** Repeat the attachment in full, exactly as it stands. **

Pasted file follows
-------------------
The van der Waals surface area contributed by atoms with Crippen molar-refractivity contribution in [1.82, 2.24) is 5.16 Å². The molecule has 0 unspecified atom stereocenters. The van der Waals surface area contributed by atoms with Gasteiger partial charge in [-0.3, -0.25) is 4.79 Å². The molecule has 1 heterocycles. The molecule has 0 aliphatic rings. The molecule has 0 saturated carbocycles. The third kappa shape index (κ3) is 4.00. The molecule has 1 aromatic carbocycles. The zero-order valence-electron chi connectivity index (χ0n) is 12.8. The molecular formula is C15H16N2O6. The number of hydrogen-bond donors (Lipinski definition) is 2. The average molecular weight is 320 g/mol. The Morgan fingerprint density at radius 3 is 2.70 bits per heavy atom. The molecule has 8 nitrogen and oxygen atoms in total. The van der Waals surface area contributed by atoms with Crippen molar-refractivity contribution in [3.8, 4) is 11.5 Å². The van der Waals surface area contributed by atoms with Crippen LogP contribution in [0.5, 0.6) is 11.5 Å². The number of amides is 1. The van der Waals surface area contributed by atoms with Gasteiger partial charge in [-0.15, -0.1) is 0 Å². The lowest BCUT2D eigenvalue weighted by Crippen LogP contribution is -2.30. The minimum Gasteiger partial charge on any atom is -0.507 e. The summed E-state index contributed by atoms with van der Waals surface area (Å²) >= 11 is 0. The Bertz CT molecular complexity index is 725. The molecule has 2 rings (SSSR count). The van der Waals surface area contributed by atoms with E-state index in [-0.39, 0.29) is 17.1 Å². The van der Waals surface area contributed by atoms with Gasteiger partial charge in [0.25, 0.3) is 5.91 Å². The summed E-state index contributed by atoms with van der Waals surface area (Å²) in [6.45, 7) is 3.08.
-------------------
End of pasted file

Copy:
The van der Waals surface area contributed by atoms with Crippen molar-refractivity contribution in [1.82, 2.24) is 5.16 Å². The molecule has 0 unspecified atom stereocenters. The van der Waals surface area contributed by atoms with Gasteiger partial charge in [-0.3, -0.25) is 4.79 Å². The molecule has 1 heterocycles. The molecule has 0 aliphatic rings. The molecule has 0 saturated carbocycles. The third kappa shape index (κ3) is 4.00. The molecule has 1 aromatic carbocycles. The zero-order valence-electron chi connectivity index (χ0n) is 12.8. The molecular formula is C15H16N2O6. The number of hydrogen-bond donors (Lipinski definition) is 2. The average molecular weight is 320 g/mol. The Morgan fingerprint density at radius 3 is 2.70 bits per heavy atom. The molecule has 8 nitrogen and oxygen atoms in total. The van der Waals surface area contributed by atoms with Crippen molar-refractivity contribution in [3.8, 4) is 11.5 Å². The van der Waals surface area contributed by atoms with Crippen LogP contribution in [0.5, 0.6) is 11.5 Å². The number of amides is 1. The van der Waals surface area contributed by atoms with Gasteiger partial charge in [-0.15, -0.1) is 0 Å². The lowest BCUT2D eigenvalue weighted by Crippen LogP contribution is -2.30. The minimum Gasteiger partial charge on any atom is -0.507 e. The summed E-state index contributed by atoms with van der Waals surface area (Å²) >= 11 is 0. The Bertz CT molecular complexity index is 725. The molecule has 2 rings (SSSR count). The van der Waals surface area contributed by atoms with E-state index in [-0.39, 0.29) is 17.1 Å². The van der Waals surface area contributed by atoms with Gasteiger partial charge in [0.25, 0.3) is 5.91 Å². The summed E-state index contributed by atoms with van der Waals surface area (Å²) in [6.45, 7) is 3.08.